| Water, Water Everywhere |
In the state of Kerala, greenest in all India, there are not 1 but 2 monsoon seasons each year. But that is not the water that creates our reality just now. We’re in the Kerala backwaters … a lattice-like network of waterways—29 lakes, 41 rivers, estuaries and canals—that parallel India’s southwestern coast for some 100 miles from the Cardamom Hills in the Western Ghat mountains to the Arabian Sea. In Malayalam, the local language, they call this Kuttanad: land of the short people. This refers, it’s said, to the rice farmers and fisherfolk who work knee-deep or more underwater.
Without question, the backwaters reveal a fascinating, distinctive way of life. A place where water extends in every direction, where people have evolved a way of living in which the water means everything—the means of travel, even if only to visit a neighbor on the opposite bank of a languid canal; of buying and selling from the floating merchants; of obtaining food, through fishing or working in the bordering rice paddies; of bathing, laundering and more. The backwaters are also an ancient network for conquest and transport. Aply named “snake boats,” 100 feet long with raised prows and requiring 100 or more paddlers, came into being here as war canoes, and are still seen in fiercely competitive races between villages. Kettuvallum (literally “boats tied with knots” because of their traditional construction from hand-shaped timbers of angili, a local hardwood, bound together and waterproofed with cashew oil and coconut fiber) were the workboats. They plied these waters ceaselessly, hauling consignments of rice, bricks and other goods. The coming of the rail system rendered them obsolete.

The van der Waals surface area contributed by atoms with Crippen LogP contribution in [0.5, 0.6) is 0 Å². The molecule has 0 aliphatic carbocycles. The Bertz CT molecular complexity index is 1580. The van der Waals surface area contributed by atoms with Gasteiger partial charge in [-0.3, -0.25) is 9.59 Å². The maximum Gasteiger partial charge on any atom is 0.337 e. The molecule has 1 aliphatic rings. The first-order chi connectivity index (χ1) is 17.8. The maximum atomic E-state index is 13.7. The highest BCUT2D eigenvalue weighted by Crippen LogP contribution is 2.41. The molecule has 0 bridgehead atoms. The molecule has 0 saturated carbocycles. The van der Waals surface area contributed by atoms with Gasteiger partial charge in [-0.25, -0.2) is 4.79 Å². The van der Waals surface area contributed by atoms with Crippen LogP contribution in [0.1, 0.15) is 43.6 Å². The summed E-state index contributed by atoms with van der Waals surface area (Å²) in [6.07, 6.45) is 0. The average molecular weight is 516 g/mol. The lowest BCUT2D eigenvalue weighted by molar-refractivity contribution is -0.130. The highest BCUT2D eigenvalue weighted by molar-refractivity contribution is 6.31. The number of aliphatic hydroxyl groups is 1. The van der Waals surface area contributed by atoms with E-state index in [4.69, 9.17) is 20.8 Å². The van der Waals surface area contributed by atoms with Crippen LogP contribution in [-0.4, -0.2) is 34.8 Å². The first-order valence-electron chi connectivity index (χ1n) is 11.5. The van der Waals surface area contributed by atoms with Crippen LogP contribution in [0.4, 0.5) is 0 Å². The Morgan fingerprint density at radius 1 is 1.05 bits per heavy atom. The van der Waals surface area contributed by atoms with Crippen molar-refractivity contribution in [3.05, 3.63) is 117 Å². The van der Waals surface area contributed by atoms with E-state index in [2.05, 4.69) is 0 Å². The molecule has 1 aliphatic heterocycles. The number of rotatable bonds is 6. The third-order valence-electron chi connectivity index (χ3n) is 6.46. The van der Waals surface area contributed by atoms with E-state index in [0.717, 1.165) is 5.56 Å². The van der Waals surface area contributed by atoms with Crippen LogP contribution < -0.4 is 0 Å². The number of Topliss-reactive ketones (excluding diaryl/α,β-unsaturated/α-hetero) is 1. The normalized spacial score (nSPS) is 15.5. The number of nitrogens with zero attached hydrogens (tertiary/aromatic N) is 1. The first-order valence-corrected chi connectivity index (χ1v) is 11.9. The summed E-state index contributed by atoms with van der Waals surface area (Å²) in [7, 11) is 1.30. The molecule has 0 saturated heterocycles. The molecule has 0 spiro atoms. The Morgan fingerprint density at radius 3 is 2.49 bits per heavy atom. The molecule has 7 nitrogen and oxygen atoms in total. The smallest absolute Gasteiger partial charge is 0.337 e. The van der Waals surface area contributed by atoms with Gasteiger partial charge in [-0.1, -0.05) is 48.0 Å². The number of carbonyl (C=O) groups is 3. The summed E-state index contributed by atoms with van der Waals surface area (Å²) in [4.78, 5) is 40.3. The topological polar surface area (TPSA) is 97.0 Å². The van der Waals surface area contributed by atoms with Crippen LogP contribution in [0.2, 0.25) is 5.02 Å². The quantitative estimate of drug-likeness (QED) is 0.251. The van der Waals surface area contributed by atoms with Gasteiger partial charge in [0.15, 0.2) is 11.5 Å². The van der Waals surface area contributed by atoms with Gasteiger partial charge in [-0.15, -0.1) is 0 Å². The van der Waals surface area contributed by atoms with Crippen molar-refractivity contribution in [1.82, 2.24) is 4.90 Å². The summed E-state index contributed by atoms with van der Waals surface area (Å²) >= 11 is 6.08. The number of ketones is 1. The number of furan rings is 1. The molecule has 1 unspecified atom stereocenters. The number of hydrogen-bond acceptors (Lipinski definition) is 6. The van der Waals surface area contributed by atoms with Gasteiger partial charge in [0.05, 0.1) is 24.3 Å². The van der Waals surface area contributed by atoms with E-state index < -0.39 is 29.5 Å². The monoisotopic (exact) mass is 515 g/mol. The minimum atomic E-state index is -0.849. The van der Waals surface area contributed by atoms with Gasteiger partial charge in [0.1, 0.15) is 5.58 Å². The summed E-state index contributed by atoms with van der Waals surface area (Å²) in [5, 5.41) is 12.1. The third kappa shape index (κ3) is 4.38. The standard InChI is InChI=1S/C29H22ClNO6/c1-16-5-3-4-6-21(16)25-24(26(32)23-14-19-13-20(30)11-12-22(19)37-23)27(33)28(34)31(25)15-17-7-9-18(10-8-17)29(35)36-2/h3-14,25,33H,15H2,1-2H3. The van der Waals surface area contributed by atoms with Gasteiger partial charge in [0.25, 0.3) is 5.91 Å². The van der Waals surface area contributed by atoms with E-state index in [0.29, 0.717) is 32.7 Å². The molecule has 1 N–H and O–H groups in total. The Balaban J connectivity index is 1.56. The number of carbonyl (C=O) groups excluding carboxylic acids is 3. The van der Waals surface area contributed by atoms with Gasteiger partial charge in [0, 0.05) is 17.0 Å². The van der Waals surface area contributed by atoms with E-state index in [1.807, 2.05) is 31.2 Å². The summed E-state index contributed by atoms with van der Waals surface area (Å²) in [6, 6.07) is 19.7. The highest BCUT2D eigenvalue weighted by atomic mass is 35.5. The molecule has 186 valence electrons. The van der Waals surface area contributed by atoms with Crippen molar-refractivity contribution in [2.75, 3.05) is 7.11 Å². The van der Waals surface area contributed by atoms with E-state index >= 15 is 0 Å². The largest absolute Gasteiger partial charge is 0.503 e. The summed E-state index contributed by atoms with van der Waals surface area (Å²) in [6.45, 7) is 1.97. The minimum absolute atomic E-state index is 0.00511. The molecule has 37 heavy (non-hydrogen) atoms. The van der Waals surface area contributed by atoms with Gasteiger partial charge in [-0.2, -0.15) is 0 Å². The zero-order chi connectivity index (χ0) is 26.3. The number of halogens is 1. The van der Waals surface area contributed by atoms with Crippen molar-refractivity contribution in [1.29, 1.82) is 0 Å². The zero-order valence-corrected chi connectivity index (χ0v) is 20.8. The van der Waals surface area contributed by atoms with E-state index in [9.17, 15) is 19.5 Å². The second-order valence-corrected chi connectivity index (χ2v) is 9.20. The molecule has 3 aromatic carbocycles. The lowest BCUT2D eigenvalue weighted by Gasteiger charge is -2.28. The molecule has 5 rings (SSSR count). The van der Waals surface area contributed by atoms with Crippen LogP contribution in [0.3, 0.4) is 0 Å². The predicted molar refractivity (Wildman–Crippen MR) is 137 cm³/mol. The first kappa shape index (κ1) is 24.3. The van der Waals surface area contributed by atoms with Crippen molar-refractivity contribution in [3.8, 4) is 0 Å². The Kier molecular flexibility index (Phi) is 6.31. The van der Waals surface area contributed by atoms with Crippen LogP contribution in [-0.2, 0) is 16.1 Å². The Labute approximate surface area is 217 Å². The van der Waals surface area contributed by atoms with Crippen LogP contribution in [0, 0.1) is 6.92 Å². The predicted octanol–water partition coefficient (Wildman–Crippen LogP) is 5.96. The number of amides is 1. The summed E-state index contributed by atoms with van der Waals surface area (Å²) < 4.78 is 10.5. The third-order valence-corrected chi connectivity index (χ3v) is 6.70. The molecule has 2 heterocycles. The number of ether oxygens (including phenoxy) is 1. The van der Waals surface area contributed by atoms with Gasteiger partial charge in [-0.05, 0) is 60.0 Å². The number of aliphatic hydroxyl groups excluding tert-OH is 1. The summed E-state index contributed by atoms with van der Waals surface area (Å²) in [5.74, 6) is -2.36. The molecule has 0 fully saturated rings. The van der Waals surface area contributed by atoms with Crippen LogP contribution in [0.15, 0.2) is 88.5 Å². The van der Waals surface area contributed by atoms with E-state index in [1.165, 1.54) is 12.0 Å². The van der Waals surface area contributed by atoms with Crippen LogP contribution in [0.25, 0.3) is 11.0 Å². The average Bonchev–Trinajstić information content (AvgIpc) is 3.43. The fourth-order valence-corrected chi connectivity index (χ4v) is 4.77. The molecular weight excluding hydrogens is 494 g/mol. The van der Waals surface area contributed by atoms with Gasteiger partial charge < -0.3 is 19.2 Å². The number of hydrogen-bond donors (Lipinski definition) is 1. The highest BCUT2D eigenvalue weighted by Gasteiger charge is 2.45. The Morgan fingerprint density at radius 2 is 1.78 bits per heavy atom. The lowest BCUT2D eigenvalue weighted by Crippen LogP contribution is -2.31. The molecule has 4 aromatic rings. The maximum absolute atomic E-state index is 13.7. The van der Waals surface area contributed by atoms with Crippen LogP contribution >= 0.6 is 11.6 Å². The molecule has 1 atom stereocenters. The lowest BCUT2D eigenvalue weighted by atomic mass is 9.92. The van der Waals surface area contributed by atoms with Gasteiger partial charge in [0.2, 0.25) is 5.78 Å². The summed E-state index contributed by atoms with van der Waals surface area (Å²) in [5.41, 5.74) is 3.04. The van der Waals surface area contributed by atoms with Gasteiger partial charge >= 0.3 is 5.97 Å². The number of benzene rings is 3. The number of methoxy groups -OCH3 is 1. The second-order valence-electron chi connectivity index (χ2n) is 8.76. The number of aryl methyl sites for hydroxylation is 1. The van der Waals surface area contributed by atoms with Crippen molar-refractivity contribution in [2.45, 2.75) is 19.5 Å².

About a decade ago, these rice boats began to be reborn as tourist conveyances. You cruise for a few hours or a few days, seeing firsthand the backwater way of life and the unspoiled backwater universe. These cruises have become very popular. As often happens, we are now on the verge of too much of a good thing. Some 800 rice boats cruise these waters now, with more being built every year. Many accommodate only 1 or 2 couples, but others pack in a gang. We saw a hulking boat with a swimming pool on its roof, and many sport satellite dishes and big TV screens. Nature and a traditional way of life now compete with Indian music videos for our short attention spans.
Green travelers should not miss this unique Indian exploration. But choose carefully. Look for operators who use recycled kettuvallum and sustainable practices. Our recommendation is Spice Coast Cruises, run by ultra-eco-friendly CGH Earth, which also owns a group of green hotels in Kerala and elsewhere in southern India. All 6 of their craft are original rice boats made of, and outfitted with, traditional local materials like bamboo, coir (coconut fiber) and areca nut palm bark. No TVs on board, but you won’t lack for comfort or fantastic food. The sleeping cabins are very well appointed, with nice private bathrooms (human waste is collected in a holding tank for pump-out at the end of the cruise … a huge plus for maintaining the health of the local eco-system; CGH Earth, in fact, has been in the forefront of efforts to get government requirement of this practice). As the man in his traditional mundu (skirt) sits at the helm wheel under the shade of an umbrella, you lounge extravagantly on plush cushions or antique furnishings, peering in wonder through the binoculars you’ve been handed; or maybe just sipping a cool drink. At the appointed hours, amazing feasts of backwater fish, prawns and other local staples like the marvelously plump organic Kerala rice, miraculously appear from the small galley at the stern.
Ahhh. So this is how the rajas felt, or the sumptuaries of the British Raj, at least.
Still not convinced there isn’t a more blissful way to experience southern India? Ask Paul McCartney when next you bump into him. The former Beatle honeymooned on a Spice Coast Cruises boat.